Apply Picket Fence Distress Paint to a piece of white muslin that is about 3″ square. As before, apply the paint in straight lines going with the grain of fabric. Use a heat tool to dry the fabric.
Place the Woodgrain Layering stencil over the painted fabric. Use an ink blending tool to apply Vintage Photo Distress Stain to the fabric through the stencil using a pouncing motion.
Remove the stencil. Lightly blend addition Vintage Photo Distress Ink to the background. Use a heat tool to dry the ink.
Stamp a sentiment (new Handwritten Holidays 2) onto the fabric using Jet Black Archival Ink.
Use a heat tool to dry the ink. Heat helps set ink on fabric so I like to dry at every step to make sure I don’t have smudging.
Apply a piece of Phoomph to the back of the woodgrain fabric.
Trim the piece leaving a narrow border on each side of the words. Use an ink blending tool to apply Vintage Photo Distress Ink to the edges.
Peel the remaining backing off of the piece of Phoomph. Adhere the woodgrain piece to a piece of batting. Trim the batting around the edge of the stamped piece with pinking sheers. Machine stitch around the inside of the woodgrain piece.
Punch a hole in the top left corner of the woodgrain piece. Install a brad or small grommet in the hole. Loop a long piece of white Paper String through the hole.
Install two fabric grommets to the top two corners of the banner.
Wrap the top of the banner with the dyed Crinkle Ribbon. Tie a fluffy loopy bow on the left side just below the grommet.
Use a Wire Pin to attach the Paper String and the woodgrain tag.
This little quilty snowman makes me smile! Don’t you just love all the layers and textures?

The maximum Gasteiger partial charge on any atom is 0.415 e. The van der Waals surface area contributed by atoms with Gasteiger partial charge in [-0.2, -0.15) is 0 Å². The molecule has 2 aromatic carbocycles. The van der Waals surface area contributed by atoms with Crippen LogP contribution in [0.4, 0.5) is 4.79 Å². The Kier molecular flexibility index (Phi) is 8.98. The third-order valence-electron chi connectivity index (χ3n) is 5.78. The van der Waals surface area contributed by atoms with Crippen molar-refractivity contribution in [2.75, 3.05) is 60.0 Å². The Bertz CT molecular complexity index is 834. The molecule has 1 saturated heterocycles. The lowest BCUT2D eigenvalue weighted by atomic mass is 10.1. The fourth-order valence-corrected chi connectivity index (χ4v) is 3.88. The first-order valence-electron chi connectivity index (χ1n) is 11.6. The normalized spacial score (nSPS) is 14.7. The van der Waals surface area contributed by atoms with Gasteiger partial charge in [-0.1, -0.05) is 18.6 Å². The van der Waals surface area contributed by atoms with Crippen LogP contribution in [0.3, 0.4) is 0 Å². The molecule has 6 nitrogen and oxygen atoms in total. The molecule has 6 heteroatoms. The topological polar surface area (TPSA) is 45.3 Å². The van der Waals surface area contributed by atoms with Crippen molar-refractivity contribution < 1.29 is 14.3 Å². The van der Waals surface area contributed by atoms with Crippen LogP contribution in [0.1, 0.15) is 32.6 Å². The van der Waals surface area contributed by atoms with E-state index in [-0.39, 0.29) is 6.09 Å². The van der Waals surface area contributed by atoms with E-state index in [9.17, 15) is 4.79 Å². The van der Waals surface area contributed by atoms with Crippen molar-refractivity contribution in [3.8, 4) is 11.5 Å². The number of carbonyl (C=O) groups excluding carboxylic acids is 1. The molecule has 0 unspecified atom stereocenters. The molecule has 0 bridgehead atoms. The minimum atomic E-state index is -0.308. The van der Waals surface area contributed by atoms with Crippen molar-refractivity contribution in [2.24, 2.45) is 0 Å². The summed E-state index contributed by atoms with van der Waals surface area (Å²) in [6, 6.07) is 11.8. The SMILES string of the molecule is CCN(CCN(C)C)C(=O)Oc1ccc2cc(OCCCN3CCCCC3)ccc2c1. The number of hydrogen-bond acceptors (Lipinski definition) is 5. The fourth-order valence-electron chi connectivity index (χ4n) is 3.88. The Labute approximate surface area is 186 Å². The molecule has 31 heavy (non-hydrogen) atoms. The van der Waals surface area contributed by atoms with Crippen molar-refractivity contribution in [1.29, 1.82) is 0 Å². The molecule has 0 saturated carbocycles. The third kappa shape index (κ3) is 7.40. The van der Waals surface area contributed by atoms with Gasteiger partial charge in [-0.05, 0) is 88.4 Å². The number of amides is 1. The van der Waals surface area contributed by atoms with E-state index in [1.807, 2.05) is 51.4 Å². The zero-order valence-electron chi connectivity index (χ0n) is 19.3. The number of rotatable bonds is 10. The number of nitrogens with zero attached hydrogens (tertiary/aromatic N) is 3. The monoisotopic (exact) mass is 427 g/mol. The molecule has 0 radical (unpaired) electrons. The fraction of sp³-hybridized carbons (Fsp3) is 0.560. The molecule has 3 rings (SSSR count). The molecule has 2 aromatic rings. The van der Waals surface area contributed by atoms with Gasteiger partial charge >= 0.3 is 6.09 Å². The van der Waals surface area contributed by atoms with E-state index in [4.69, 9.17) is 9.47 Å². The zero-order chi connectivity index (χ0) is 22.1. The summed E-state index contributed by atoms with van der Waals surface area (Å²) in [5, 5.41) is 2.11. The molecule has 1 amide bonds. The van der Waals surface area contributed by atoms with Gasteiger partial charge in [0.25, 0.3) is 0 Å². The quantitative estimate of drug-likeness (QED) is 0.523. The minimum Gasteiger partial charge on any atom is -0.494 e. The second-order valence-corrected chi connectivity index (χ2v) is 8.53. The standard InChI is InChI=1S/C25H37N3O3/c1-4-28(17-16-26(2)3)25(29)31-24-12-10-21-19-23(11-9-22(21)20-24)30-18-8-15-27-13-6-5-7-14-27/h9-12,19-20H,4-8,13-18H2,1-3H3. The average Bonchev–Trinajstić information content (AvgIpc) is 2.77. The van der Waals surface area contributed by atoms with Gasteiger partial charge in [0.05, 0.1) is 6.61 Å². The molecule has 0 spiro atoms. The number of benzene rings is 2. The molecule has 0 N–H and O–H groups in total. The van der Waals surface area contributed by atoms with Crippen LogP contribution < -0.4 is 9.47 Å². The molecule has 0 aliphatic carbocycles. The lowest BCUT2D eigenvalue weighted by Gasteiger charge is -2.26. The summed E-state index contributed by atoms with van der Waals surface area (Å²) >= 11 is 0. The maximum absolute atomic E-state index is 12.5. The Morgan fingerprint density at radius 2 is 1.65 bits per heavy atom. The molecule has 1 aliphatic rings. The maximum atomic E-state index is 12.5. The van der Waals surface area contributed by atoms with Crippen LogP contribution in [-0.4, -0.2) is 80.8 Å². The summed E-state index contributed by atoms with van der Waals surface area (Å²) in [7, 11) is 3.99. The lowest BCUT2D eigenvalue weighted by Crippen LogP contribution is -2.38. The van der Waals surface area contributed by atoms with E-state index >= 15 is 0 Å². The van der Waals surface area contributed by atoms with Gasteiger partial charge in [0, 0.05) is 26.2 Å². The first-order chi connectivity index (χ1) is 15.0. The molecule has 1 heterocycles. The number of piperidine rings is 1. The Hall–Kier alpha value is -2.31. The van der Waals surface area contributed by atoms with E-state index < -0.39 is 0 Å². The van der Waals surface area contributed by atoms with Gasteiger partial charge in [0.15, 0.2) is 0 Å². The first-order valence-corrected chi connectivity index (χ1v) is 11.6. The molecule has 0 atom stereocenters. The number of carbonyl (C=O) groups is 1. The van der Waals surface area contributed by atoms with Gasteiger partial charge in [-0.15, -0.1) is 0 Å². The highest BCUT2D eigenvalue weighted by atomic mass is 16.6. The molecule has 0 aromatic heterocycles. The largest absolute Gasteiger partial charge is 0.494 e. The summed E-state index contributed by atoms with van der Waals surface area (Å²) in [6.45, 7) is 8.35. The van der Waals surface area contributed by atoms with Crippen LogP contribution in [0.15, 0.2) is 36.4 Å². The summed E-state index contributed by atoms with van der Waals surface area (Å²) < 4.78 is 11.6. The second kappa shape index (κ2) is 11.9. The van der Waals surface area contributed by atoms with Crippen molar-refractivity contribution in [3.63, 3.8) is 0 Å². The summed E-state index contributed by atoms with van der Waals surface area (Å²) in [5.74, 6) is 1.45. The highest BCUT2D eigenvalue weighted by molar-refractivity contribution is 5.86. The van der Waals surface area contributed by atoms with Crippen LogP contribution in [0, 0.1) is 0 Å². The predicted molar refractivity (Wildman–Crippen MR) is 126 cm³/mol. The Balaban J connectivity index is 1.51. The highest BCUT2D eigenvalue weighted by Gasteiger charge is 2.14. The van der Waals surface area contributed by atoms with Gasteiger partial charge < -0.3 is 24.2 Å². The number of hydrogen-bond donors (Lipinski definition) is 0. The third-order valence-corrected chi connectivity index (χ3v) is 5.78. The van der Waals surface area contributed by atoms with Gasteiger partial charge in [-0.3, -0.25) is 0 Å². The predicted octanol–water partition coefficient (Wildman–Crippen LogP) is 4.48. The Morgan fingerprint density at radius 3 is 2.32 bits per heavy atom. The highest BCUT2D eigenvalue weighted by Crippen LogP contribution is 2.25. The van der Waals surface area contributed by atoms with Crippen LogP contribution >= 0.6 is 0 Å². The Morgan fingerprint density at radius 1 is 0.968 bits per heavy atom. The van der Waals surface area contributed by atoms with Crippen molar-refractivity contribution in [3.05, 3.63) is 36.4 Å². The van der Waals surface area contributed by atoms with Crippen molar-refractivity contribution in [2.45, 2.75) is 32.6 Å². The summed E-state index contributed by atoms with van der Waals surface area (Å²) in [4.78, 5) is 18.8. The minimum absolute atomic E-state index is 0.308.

I love the way the paint creates this batik like background. It is so simple to do and creates such a unique and subtle background.
Even though the marker ink bled, I think it adds a little something to the finished project.
This little tree makes me think of Bob Ross saying “Happy little trees”. It totally makes me happy- the stamping, the stitching, the fabric- just a perfect combination of some of my very favorite thing!
Can you believe how awesome the woodgrain looks on fabric? I have a mad love for this little “wood” tag. It was so simple to make and it adds so much to this project.
I think I will never get tired of the magic that is Crinkle Ribbon. I love coloring it so much that I rarely ever buy pre-colored ribbon any more! I love that it is a blank canvas just ready to match my project perfectly.
I think the thing I love most though about this art banner is that it is a great example of how you can take inspiration from a card or tag and use it for something totally different. This project is uses the same images and color palette from the inspiration card and uses it in a totally new way on a very different surface. In my opinion, it is even better than the inspiration!
Tutorials aren’t just limited to Tuesday this week! I have a link to a tutorial to share with you tomorrow and a tutorial on Friday using the new Tim Holtz vellum. (swoon)